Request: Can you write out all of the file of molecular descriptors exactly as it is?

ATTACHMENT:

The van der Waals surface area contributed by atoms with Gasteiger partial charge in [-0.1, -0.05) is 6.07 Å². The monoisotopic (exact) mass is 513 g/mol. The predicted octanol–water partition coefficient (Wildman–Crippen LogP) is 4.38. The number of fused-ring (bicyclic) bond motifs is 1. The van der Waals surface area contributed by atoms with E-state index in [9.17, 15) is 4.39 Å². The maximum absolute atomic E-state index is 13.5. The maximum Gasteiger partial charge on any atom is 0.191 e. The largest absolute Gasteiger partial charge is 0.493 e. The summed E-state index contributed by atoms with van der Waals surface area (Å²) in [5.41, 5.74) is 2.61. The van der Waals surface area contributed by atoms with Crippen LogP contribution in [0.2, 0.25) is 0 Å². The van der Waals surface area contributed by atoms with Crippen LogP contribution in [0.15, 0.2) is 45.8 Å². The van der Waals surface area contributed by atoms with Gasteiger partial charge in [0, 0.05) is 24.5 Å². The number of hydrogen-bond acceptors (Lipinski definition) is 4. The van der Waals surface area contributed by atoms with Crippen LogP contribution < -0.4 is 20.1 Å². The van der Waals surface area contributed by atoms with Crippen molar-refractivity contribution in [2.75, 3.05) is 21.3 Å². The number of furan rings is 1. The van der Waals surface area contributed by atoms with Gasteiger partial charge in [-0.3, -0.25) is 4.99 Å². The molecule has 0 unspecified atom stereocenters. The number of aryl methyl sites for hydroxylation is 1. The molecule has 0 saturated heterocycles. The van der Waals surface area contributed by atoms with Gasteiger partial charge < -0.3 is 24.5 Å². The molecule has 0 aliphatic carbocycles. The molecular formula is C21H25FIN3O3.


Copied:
The van der Waals surface area contributed by atoms with Gasteiger partial charge in [-0.1, -0.05) is 6.07 Å². The monoisotopic (exact) mass is 513 g/mol. The predicted octanol–water partition coefficient (Wildman–Crippen LogP) is 4.38. The number of fused-ring (bicyclic) bond motifs is 1. The van der Waals surface area contributed by atoms with E-state index in [9.17, 15) is 4.39 Å². The maximum absolute atomic E-state index is 13.5. The maximum Gasteiger partial charge on any atom is 0.191 e. The largest absolute Gasteiger partial charge is 0.493 e. The summed E-state index contributed by atoms with van der Waals surface area (Å²) in [5.41, 5.74) is 2.61. The van der Waals surface area contributed by atoms with Crippen LogP contribution in [0.2, 0.25) is 0 Å². The van der Waals surface area contributed by atoms with Crippen LogP contribution in [0.15, 0.2) is 45.8 Å². The van der Waals surface area contributed by atoms with Gasteiger partial charge in [0, 0.05) is 24.5 Å². The number of hydrogen-bond acceptors (Lipinski definition) is 4. The van der Waals surface area contributed by atoms with Crippen LogP contribution < -0.4 is 20.1 Å². The van der Waals surface area contributed by atoms with Crippen molar-refractivity contribution in [2.75, 3.05) is 21.3 Å². The number of furan rings is 1. The van der Waals surface area contributed by atoms with Gasteiger partial charge in [-0.3, -0.25) is 4.99 Å². The molecule has 0 unspecified atom stereocenters. The number of aryl methyl sites for hydroxylation is 1. The molecule has 0 saturated heterocycles. The van der Waals surface area contributed by atoms with Gasteiger partial charge < -0.3 is 24.5 Å². The molecule has 0 aliphatic carbocycles. The molecular formula is C21H25FIN3O3.